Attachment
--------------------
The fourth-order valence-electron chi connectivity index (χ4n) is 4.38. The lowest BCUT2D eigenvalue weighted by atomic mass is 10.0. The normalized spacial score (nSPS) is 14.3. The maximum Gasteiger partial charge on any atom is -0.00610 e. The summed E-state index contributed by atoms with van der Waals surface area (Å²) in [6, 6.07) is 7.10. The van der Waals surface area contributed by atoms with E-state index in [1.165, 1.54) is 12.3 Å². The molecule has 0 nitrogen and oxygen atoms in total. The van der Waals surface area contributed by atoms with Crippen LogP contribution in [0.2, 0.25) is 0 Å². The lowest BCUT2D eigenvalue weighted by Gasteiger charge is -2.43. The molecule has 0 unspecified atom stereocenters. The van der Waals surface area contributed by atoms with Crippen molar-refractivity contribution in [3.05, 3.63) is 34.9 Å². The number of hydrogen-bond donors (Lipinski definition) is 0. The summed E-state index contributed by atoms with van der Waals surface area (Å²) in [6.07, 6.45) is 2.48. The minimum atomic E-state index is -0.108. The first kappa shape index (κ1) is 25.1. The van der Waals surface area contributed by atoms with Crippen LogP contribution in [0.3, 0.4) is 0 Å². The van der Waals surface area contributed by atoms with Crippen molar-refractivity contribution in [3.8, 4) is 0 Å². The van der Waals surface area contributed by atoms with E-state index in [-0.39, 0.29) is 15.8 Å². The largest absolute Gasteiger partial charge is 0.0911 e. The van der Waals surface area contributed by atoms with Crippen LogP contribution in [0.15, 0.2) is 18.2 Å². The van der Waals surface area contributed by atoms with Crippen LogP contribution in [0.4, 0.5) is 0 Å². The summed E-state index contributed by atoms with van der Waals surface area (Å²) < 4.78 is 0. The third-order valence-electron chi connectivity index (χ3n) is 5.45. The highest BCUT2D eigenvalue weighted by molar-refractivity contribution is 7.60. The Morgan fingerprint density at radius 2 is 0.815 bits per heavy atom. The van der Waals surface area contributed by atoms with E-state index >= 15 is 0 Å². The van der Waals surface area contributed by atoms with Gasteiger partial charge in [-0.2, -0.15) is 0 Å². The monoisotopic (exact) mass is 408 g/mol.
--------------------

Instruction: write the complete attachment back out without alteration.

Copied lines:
The fourth-order valence-electron chi connectivity index (χ4n) is 4.38. The lowest BCUT2D eigenvalue weighted by atomic mass is 10.0. The normalized spacial score (nSPS) is 14.3. The maximum Gasteiger partial charge on any atom is -0.00610 e. The summed E-state index contributed by atoms with van der Waals surface area (Å²) in [6, 6.07) is 7.10. The van der Waals surface area contributed by atoms with E-state index in [1.165, 1.54) is 12.3 Å². The molecule has 0 nitrogen and oxygen atoms in total. The van der Waals surface area contributed by atoms with Crippen LogP contribution in [0.2, 0.25) is 0 Å². The lowest BCUT2D eigenvalue weighted by Gasteiger charge is -2.43. The molecule has 0 unspecified atom stereocenters. The van der Waals surface area contributed by atoms with Crippen molar-refractivity contribution in [3.05, 3.63) is 34.9 Å². The number of hydrogen-bond donors (Lipinski definition) is 0. The summed E-state index contributed by atoms with van der Waals surface area (Å²) in [6.07, 6.45) is 2.48. The minimum atomic E-state index is -0.108. The first kappa shape index (κ1) is 25.1. The van der Waals surface area contributed by atoms with Crippen LogP contribution in [0.3, 0.4) is 0 Å². The van der Waals surface area contributed by atoms with Crippen molar-refractivity contribution in [3.8, 4) is 0 Å². The van der Waals surface area contributed by atoms with E-state index in [-0.39, 0.29) is 15.8 Å². The largest absolute Gasteiger partial charge is 0.0911 e. The van der Waals surface area contributed by atoms with Crippen LogP contribution in [0.15, 0.2) is 18.2 Å². The van der Waals surface area contributed by atoms with Crippen LogP contribution in [0.4, 0.5) is 0 Å². The summed E-state index contributed by atoms with van der Waals surface area (Å²) < 4.78 is 0. The third-order valence-electron chi connectivity index (χ3n) is 5.45. The highest BCUT2D eigenvalue weighted by molar-refractivity contribution is 7.60. The Morgan fingerprint density at radius 2 is 0.815 bits per heavy atom. The van der Waals surface area contributed by atoms with E-state index >= 15 is 0 Å². The van der Waals surface area contributed by atoms with Gasteiger partial charge in [-0.2, -0.15) is 0 Å². The monoisotopic (exact) mass is 408 g/mol.